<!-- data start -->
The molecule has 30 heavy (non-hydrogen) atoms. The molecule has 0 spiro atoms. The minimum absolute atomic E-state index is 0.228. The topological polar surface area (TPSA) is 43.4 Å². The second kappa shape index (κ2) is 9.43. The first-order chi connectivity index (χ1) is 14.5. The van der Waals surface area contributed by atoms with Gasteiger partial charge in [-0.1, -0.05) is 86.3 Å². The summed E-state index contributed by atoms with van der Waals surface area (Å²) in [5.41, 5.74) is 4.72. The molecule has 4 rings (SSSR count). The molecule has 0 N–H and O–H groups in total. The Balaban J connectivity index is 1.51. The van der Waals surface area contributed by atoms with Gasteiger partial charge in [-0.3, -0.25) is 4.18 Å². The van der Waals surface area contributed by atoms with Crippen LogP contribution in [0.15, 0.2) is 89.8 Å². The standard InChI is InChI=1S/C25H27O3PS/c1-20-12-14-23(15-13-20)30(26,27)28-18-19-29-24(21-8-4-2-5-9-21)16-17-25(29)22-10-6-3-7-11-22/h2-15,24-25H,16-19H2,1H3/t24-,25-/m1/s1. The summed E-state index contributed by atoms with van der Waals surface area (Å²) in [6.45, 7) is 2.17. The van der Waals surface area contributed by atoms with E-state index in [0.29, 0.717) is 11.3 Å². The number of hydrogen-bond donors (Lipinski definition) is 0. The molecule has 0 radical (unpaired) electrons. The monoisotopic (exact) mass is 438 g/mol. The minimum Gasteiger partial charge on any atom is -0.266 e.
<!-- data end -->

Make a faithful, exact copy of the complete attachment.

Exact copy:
The molecule has 30 heavy (non-hydrogen) atoms. The molecule has 0 spiro atoms. The minimum absolute atomic E-state index is 0.228. The topological polar surface area (TPSA) is 43.4 Å². The second kappa shape index (κ2) is 9.43. The first-order chi connectivity index (χ1) is 14.5. The van der Waals surface area contributed by atoms with Gasteiger partial charge in [-0.1, -0.05) is 86.3 Å². The summed E-state index contributed by atoms with van der Waals surface area (Å²) in [5.41, 5.74) is 4.72. The molecule has 4 rings (SSSR count). The molecule has 0 N–H and O–H groups in total. The Balaban J connectivity index is 1.51. The van der Waals surface area contributed by atoms with Gasteiger partial charge in [-0.3, -0.25) is 4.18 Å². The van der Waals surface area contributed by atoms with Crippen LogP contribution in [0.15, 0.2) is 89.8 Å². The standard InChI is InChI=1S/C25H27O3PS/c1-20-12-14-23(15-13-20)30(26,27)28-18-19-29-24(21-8-4-2-5-9-21)16-17-25(29)22-10-6-3-7-11-22/h2-15,24-25H,16-19H2,1H3/t24-,25-/m1/s1. The summed E-state index contributed by atoms with van der Waals surface area (Å²) in [6.45, 7) is 2.17. The van der Waals surface area contributed by atoms with E-state index in [0.29, 0.717) is 11.3 Å². The number of hydrogen-bond donors (Lipinski definition) is 0. The molecule has 0 radical (unpaired) electrons. The monoisotopic (exact) mass is 438 g/mol. The minimum Gasteiger partial charge on any atom is -0.266 e.